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How to Read Your Credit Report

How to Read Your Credit Report

Do you know your current credit score? Before you even look at properties, if you are taking out a home loan, you will need to obtain a loan pre-approval. There are various factors that determine what you can afford and your credit score plays a big factor. Some buyers think they can afford more, or that their credit score is better than it is, so it is a good idea to obtain your credit score as soon as possible.

Learn more about your credit report from this Time video:

Dos and Don’ts When Applying for a Mortgage

You will have to obtain a home loan pre-approval (if you are taking out a loan) or provide proof of funds (if you are cash/not taking out a loan) in order to look at properties; however, a loan pre-approval is not always a loan approval…mainly because applicants may not always follow important steps in obtaining a loan and being qualified.

Make your loan application process go more smoothly by starting with this as a guideline, provided by Rebecca Mott and her team at Guaranteed Rate. This is just a start – talk with your lender in detail and look around to find the best lender for your needs.

Dos and Donts of Mortgage

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Homeowner Tip of the Day: Turning Off Main Water Supply

We’ve started a blog series called “homeowner tip of the day” where we hope you can learn just a little more about home maintenance and repair.

First in this series: How to Turn Off Your Main Water Supply

Whether you are making plumbing repairs/replacements, you hear water noise or you need to prevent further leaks…you will want to know where your main water supply is located. Learn more by watching the video below…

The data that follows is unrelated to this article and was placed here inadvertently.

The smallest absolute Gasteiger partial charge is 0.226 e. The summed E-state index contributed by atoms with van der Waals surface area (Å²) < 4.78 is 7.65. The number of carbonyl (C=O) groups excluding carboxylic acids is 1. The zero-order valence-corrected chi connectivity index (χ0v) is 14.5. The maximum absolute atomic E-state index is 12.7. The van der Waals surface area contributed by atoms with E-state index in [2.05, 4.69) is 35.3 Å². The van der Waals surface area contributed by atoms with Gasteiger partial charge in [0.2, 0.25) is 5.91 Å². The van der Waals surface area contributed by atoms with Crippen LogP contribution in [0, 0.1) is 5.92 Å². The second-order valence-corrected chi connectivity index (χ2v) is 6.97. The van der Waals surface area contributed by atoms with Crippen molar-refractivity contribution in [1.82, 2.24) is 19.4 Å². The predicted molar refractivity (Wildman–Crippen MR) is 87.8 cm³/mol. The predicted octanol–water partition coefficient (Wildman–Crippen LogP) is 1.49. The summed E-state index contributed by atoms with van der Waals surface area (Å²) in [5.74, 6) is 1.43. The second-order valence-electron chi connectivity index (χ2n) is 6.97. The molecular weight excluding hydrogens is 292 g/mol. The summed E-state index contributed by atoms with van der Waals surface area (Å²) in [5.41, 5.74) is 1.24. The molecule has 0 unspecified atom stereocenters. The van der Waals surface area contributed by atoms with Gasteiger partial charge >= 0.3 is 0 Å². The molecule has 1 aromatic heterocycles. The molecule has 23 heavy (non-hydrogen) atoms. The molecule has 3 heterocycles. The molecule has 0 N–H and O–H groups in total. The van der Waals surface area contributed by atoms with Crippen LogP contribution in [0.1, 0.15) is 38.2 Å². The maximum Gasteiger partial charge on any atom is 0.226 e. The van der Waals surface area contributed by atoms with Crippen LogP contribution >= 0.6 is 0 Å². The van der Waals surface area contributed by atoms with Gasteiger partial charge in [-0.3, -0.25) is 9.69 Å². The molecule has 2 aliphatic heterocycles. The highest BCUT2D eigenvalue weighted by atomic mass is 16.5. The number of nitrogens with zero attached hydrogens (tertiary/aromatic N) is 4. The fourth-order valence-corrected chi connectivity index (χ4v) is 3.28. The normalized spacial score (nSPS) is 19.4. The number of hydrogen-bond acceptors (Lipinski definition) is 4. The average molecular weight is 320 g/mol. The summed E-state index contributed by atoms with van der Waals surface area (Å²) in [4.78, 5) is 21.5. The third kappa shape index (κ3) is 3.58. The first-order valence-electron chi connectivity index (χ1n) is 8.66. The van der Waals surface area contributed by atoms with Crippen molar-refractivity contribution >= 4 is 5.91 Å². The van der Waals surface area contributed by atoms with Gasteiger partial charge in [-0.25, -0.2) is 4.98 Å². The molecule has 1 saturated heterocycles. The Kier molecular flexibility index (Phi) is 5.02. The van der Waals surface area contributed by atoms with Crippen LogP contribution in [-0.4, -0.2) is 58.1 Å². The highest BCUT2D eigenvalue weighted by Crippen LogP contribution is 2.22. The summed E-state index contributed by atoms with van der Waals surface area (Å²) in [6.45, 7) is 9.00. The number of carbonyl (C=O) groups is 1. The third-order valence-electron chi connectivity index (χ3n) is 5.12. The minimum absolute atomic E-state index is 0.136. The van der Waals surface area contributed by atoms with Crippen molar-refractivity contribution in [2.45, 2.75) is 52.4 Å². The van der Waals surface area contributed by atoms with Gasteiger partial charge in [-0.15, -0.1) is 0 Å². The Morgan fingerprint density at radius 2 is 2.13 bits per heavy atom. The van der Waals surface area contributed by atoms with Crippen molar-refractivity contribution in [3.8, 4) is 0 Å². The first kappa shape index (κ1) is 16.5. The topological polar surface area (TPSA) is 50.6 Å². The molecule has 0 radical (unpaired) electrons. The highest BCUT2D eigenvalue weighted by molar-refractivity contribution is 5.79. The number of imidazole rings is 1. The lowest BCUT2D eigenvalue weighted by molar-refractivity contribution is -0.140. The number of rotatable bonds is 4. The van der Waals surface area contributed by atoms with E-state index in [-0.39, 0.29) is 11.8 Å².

(This is for informational purposes only and we are not liable for anything pertaining to the video or advice. These videos are shared but not created by us or our team.)

10 Expensive Budget Mistakes New Homeowners Make


Cultura/Hugh Whitaker—Getty Images

Your down payment was far from the last expense you’ll pay as a homeowner.

Shelling out the dough for your house’s down payment was probably the biggest hit your bank account has ever taken, and the account depletion can leave you a little shaken — not to mention ready to start saving again. But your down payment was far from the last expense you’ll pay as a homeowner. Although the next couple of payments may not be as massive as the down payment, homeownership comes at a price — both on closing day and every month after that.

To keep you sane as you embrace your new life as a homeowner (and safe from buyer’s remorse), here are 10 potential expenses new homeowners should put on their radar.

1. Monthly mortgage

Of course, it’s pretty clear from the start that this is the big payment you will need to make on a monthly basis. You can certainly count on paying off your mortgage every month for the next 15 to 30 years, depending on the terms.

2. Property taxes

These are usually paid twice a year, but property tax laws vary state by state (and even by county). The great unknown here is that in some states, property taxes fluctuate year to year. Sometimes they can be reassessed at a lower rate, but realistically, if your tax payments change, you’ll likely be paying more, not less.

3. Homeowners’ insurance

This also varies by state and region and is influenced by other variables such as whether you have a home security feature or a certain number of smoke detectors. Depending on where you live and what kind of coverage you buy, insurance can run you anywhere between $500 and $1,500 or more a year. It helps to bundle your homeowners’ insurance with other types of insurance, such as auto and life. Insurers even offer you discounts for doing so!

4. Hazard insurance

This includes coverage for many types of natural disasters — earthquakes, floods, tornadoes, or hurricanes, depending on location. For example, if you’re looking for homes for sale in San Francisco, earthquake insurance may be more relevant to research than hurricane insurance.

Pro tip: Don’t wait until bad weather is looming to look into this: It’s important to be prepared early. Flood insurance, for instance, has a 30-day waiting period from the date of purchase before your policy goes into effect.

5. Condo, co-op, or homeowners’ association fees — and assessments

If you own a condo, co-op, or townhouse, you’ll pay an annual or monthly fee to maintain the building and grounds. Single-family homes can also have assessments if they are located in a particular area or subdivision with common property. This is routine in gated communities with security guards, a swimming pool, tennis courts, clubhouse, playground, or any common amenity that will need eventual repairs and replacements.